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By Tyler Turek
Recently two people I’d never met were put in touch with me to talk money. Not mine, of course. They had upcoming interviews at different breweries. Each knew they wanted to work as a beer sales rep, but didn’t quite know how much compensation they should ask for.
The short answer is that brewery jobs and incomes vary widely. Typical salary/commission models will get you from $20k to $70k+ in lucrative markets. Most of us end up in the $38k-$50k range.
These are estimates. Few reps talk openly about their earnings (myself included), and every brewery does things a bit differently. From my experience, it’s a livable wage for fair and fun work. The views expressed below are my own. In any case, I advised each of these men and they both got jobs. Take that for what you will.
Where to start?
If you’re serious about becoming a full-time rep, I’d try to spend at least six months working with a big professional brewery with experienced sales managers that can show you the ropes. A smaller brewery might not know how to guide you and you may struggle at the beginning.
Then again, you might fit in better at a local or regional brewery where you know the staff and products well. You may have greater schedule flexibility, and you get to grow with the brewery. Just be aware of the skills and assets you can offer to any employer.
Unless you’re an “inside sales” person — calling from within the brewery — you’ll likely be on the road 2–4 days a week. Have a reliable vehicle with cargo space. Maybe you’ll get lucky and your boss provides you with one.
In the end, what matters is that you like the brand, the beer, and your team. Oh, and that you can pay your bills.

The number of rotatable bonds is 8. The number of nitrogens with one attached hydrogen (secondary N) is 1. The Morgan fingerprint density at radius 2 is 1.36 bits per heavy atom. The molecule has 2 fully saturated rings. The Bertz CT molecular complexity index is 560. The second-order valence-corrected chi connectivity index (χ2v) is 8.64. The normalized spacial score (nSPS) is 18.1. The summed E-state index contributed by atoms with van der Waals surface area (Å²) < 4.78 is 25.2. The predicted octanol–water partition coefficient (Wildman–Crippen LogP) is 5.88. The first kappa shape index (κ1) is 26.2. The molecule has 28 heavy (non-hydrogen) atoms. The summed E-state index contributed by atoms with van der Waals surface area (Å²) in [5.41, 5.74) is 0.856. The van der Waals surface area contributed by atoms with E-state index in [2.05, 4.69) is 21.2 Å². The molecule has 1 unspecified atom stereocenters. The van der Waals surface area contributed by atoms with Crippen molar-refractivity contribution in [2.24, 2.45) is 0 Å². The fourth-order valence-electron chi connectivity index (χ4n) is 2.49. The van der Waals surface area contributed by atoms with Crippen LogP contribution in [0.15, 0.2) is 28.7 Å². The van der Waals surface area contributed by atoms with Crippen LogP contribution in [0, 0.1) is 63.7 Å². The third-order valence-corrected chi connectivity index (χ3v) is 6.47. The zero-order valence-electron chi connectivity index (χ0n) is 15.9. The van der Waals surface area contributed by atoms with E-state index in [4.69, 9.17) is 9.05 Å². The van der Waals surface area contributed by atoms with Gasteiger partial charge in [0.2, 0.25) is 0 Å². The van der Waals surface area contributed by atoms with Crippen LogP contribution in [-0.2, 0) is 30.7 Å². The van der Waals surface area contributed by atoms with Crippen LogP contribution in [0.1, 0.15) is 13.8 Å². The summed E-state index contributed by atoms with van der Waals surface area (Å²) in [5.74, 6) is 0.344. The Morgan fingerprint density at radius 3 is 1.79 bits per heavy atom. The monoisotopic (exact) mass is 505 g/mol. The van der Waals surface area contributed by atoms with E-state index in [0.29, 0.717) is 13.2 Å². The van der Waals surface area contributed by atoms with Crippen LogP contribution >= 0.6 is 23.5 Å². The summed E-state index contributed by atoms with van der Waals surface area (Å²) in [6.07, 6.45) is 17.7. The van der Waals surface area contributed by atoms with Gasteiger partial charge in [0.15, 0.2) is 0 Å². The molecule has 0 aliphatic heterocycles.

Salary vs. commission
Your sales targets and commissions range from 0 to 100 per cent. Salary range for a sales position depends on hours, territory, and sales volume. Some jobs are part-time and rely heavily on commission. I’d avoid these if possible since competition with 180+ brewers in Ontario limits your ability to make stable income. (For instance, you’ll pay out of pocket for gas weeks before you land your first cheque.) However, if you play it right, commission-based pay could be very profitable.
It’s realistic to approach a smaller brewery if you’re willing to take a smaller salary and a modest commission. Make sure that you negotiate car + sampling expenses — gas, parking, insurance, food items for beer pairing are the day-to-day expenses you should have reimbursed. A new brewery may not be aware how much it costs to keep someone ‘on the road.’
How do you make yourself valuable?
Do you have skills that can grow the brewery’s business? For instance:
If you can show your interviewer that you can make them money and build their brand, they may be willing to boost your earnings. Play these up as much as possible in your resume and interview.
New vs. experienced
If you’re new to the industry, don’t settle for less than $35k for a full-time job (commission included). Anything about 40k is worthwhile.
A word of caution: breweries can be suspect of unknown people walking in offering to work (if the job is not already posted). It’s nothing personal, but they get many offers from all sorts of people. Please introduce yourself, just don’t be a creep about it.
One way to boost your appeal is to start with some volunteer or casual work with a brewery — a foot in the door. This could mean working a festival for a brewery, tap room, or even starting a beer blog. These allow you to interact with industry professionals, make connections, and learn to sell the product in new ways. You’ll meet people that can offer opportunities or vouch for you when your dream job comes up.
Also, do you have friends working at great craft beer bars? Ask them to introduce you to their favourite brewery reps. Tell them you’re interested in making the shift and they may point you in the right direction.
Experienced reps can make $60k+ with a large chunk as bonuses or commission. At this point, your deep knowledge and business connections should sustain your income.